Fiction Review: “A Treatise on Shelling Beans” by Wieslaw Mysliwski

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“The giddy Poles,” as a Ukrainian author called them, are a freedom-loving people, yet they have lived under tyranny for most of three centuries, most severely punished in the last. In World War II, Poland’s Jewish population was virtually exterminated, and millions more perished. This tragedy was followed immediately by a Communist rule that afforded little opportunity for shedding ghosts.

In his brilliant major novel originally published in 1984, Wieslaw Mysliwski has by accretion, “Stone Upon Stone” as in its title, demonstrated how one man—if imperfectly—rebuilt his life under such circumstances. (Of the novel’s English translation in 2011, this reviewer wrote in Newcity, “As for this ‘Stone,’ you will not want to put it down.”)

Now comes Mysliwski with a compelling new novel—his second to win the Polish Nike Prize for literature—again adroitly rendered into English by Bill Johnston, in which he reveals not just the layers of a man’s life, but those of a nation’s memory and history, by unwrapping it; hence the title “A Treatise on Shelling Beans.”

As it happens, the book is much less about shelling beans than “Zen and the Art of Motorcycle Maintenance” is about vehicle repair. Instead, the task both kick-starts the plot and fosters storytelling, the way knitting lubricates conversation: an unnamed stranger enters a vacation community reared on the bones of a village that disappeared during the war; he seeks the beans for which that village was known. Instead he encounters the community’s caretaker, who tells the visitor that that cottage agriculture is in the village’s pre-war past, but he nonetheless indulges the request by offering up a supply if the visitor will join him in shelling them.

As the men converse (though it is largely a one-sided talk), many questions and some answers emerge. We learn the caretaker is one of the few survivors of the village’s extermination during the war. But why would an orphan return to a scene of such horror, and how can he coexist with it? That question is the dilemma of modern Poland, in a bean’s shell: Where is one to go?

The caretaker’s story, as he unwraps it, is idiosyncratic, eccentric, ironic and darkly comic, essentially without plot, and utterly addictive. What other author could successfully engage the reader for an entire chapter in the acquisition and loss of a hat in the wake of war? This is the magic of Mysliwski; he makes us want to know. What Hemingway does with hunting a marlin in the heart of “Islands in the Stream,” Mysliwski accomplishes with a humbler object.

Along this unexpected, digressive journey, we gain insight into the caretaker’s difficult juvenile re-entry into a fractured society and likewise receive unexpected proofs of the restorative (if not precisely redemptive) power of music (via the saxophone of all instruments), work (especially its mastery) and sex. Underlying it all are questions, with no pat answers, about the roles of fate, chance and self-determination in life. Part of our American conceit is that we are masters of our fates, but this book challenges that notion and seems to inquire: If we are not truly in control, can we at least salvage for ourselves a meaningful individual human identity?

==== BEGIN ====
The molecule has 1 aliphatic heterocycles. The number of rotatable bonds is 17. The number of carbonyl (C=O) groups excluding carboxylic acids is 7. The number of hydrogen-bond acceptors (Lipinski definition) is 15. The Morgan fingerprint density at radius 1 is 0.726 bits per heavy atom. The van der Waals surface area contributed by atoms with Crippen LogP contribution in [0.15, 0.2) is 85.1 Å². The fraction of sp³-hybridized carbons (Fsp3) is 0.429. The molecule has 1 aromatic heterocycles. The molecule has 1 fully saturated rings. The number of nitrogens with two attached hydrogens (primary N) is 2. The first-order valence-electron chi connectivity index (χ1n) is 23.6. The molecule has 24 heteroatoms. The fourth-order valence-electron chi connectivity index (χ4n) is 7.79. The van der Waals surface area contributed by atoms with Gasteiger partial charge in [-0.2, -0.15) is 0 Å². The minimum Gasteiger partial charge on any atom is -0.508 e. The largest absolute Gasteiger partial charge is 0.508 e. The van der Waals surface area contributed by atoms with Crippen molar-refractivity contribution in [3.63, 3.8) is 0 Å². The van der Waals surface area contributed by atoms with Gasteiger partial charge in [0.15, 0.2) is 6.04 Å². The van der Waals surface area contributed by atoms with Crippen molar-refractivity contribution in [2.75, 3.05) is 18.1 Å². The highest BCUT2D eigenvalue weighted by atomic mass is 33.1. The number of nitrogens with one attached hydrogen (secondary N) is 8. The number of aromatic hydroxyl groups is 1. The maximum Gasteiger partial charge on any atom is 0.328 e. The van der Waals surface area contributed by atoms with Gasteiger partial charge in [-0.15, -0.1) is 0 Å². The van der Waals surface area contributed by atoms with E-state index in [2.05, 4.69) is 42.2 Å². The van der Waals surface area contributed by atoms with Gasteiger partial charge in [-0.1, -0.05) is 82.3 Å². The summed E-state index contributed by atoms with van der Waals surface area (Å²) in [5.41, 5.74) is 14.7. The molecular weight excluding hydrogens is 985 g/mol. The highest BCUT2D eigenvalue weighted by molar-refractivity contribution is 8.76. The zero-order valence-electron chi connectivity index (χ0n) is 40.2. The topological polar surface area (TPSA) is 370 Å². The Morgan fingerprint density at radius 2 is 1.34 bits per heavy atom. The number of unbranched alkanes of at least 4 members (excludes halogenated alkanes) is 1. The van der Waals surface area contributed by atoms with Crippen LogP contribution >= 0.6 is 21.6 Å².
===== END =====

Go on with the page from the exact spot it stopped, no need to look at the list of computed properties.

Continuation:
Mysliwski even questions the idea that confession is good for the soul, in the shape of a man from the caretaker’s youthful past, seemingly met randomly, unburdening his soul in a cafe. The man tells of how his own father, broken and despairing, returned to the family after his long absence during the war. He kept his distance and his experience a mystery, until he summoned the son, saying, “Fathers should confess to their sons if memory is to survive. I don’t need you to forgive me. I need you to remember. Your memory will be my penance.”

What he confesses is his own collaboration in the destruction of the family’s village, and that he saw his young son and passed him by: “I saw the terror in your eyes. … They didn’t believe that the soldier with the smoking gun barrel, who could pull the trigger again at any moment, was your father.” After passing this burden of memory to the son, the father commits suicide.

Before departing, the man asks if the caretaker recalls him (and, by implication, the father). Afterward, the caretaker reveals he witnessed the father’s crimes. But he did not admit this to the man. Perhaps he was extending him a small mercy.

Such a willingness to set aside what one remembers—under the right circumstances—may be an unappreciated human value, especially in a nation that, as has been said also of the Balkans, has produced more history than could be consumed locally. Repeatedly, we have occasion to wonder if the caretaker and visitor actually know each other. Mysliwski does not tell us, and neither do they. Perhaps it is another example of an extended mercy—to remember but then choose to forget. (Martin Northway)

“A Treatise on Shelling Beans”
By Wieslaw Mysliwski, translated by Bill Johnston
Archipelago, 374 pages, $22

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